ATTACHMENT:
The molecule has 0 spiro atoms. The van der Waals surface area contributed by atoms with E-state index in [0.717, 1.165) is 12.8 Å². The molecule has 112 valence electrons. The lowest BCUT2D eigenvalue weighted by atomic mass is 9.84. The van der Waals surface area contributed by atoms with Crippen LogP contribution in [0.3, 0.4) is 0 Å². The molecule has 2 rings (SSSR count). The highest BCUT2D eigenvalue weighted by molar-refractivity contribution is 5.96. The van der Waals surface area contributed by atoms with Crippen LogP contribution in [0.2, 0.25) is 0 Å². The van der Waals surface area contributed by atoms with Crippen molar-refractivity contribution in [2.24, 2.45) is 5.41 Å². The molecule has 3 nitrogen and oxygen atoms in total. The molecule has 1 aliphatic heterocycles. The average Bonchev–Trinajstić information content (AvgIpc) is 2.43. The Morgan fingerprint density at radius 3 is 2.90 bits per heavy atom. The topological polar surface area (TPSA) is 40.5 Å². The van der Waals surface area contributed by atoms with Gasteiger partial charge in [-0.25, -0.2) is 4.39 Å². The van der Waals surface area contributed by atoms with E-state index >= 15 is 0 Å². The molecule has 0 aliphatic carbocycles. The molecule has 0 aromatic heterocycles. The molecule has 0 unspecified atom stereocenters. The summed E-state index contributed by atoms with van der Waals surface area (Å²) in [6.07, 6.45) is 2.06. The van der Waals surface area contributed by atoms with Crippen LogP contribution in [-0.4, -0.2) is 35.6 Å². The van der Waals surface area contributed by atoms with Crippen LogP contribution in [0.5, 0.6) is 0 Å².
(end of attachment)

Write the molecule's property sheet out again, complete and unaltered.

The molecule has 0 spiro atoms. The van der Waals surface area contributed by atoms with E-state index in [0.717, 1.165) is 12.8 Å². The molecule has 112 valence electrons. The lowest BCUT2D eigenvalue weighted by atomic mass is 9.84. The van der Waals surface area contributed by atoms with Crippen LogP contribution in [0.3, 0.4) is 0 Å². The molecule has 2 rings (SSSR count). The highest BCUT2D eigenvalue weighted by molar-refractivity contribution is 5.96. The van der Waals surface area contributed by atoms with Crippen LogP contribution in [0.2, 0.25) is 0 Å². The van der Waals surface area contributed by atoms with Crippen molar-refractivity contribution in [2.24, 2.45) is 5.41 Å². The molecule has 3 nitrogen and oxygen atoms in total. The molecule has 1 aliphatic heterocycles. The average Bonchev–Trinajstić information content (AvgIpc) is 2.43. The Morgan fingerprint density at radius 3 is 2.90 bits per heavy atom. The topological polar surface area (TPSA) is 40.5 Å². The van der Waals surface area contributed by atoms with Gasteiger partial charge in [-0.25, -0.2) is 4.39 Å². The van der Waals surface area contributed by atoms with E-state index >= 15 is 0 Å². The molecule has 0 aliphatic carbocycles. The molecule has 0 aromatic heterocycles. The molecule has 0 unspecified atom stereocenters. The summed E-state index contributed by atoms with van der Waals surface area (Å²) in [6.07, 6.45) is 2.06. The van der Waals surface area contributed by atoms with Crippen LogP contribution in [-0.4, -0.2) is 35.6 Å². The van der Waals surface area contributed by atoms with Crippen LogP contribution in [0.5, 0.6) is 0 Å².